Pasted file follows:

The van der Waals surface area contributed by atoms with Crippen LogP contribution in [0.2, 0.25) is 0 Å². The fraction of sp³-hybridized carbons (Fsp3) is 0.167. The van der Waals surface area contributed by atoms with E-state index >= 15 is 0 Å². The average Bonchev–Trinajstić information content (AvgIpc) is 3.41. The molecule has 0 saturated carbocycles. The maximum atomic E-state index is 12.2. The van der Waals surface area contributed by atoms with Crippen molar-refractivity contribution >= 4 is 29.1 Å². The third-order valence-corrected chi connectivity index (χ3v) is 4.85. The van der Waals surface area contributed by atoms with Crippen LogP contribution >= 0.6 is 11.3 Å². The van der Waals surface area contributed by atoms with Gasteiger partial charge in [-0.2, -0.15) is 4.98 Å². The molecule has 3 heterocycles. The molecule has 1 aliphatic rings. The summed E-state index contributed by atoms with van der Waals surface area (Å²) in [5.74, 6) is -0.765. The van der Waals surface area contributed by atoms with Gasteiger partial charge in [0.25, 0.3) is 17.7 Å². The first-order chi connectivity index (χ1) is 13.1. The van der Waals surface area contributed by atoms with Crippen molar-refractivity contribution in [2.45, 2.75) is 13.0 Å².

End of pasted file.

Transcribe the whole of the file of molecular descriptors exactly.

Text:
The van der Waals surface area contributed by atoms with Crippen LogP contribution in [0.2, 0.25) is 0 Å². The fraction of sp³-hybridized carbons (Fsp3) is 0.167. The van der Waals surface area contributed by atoms with E-state index >= 15 is 0 Å². The average Bonchev–Trinajstić information content (AvgIpc) is 3.41. The molecule has 0 saturated carbocycles. The maximum atomic E-state index is 12.2. The van der Waals surface area contributed by atoms with Crippen molar-refractivity contribution >= 4 is 29.1 Å². The third-order valence-corrected chi connectivity index (χ3v) is 4.85. The van der Waals surface area contributed by atoms with Crippen LogP contribution >= 0.6 is 11.3 Å². The van der Waals surface area contributed by atoms with Gasteiger partial charge in [-0.2, -0.15) is 4.98 Å². The molecule has 3 heterocycles. The molecule has 1 aliphatic rings. The summed E-state index contributed by atoms with van der Waals surface area (Å²) in [5.74, 6) is -0.765. The van der Waals surface area contributed by atoms with Gasteiger partial charge in [0.25, 0.3) is 17.7 Å². The first-order chi connectivity index (χ1) is 13.1. The van der Waals surface area contributed by atoms with Crippen molar-refractivity contribution in [2.45, 2.75) is 13.0 Å².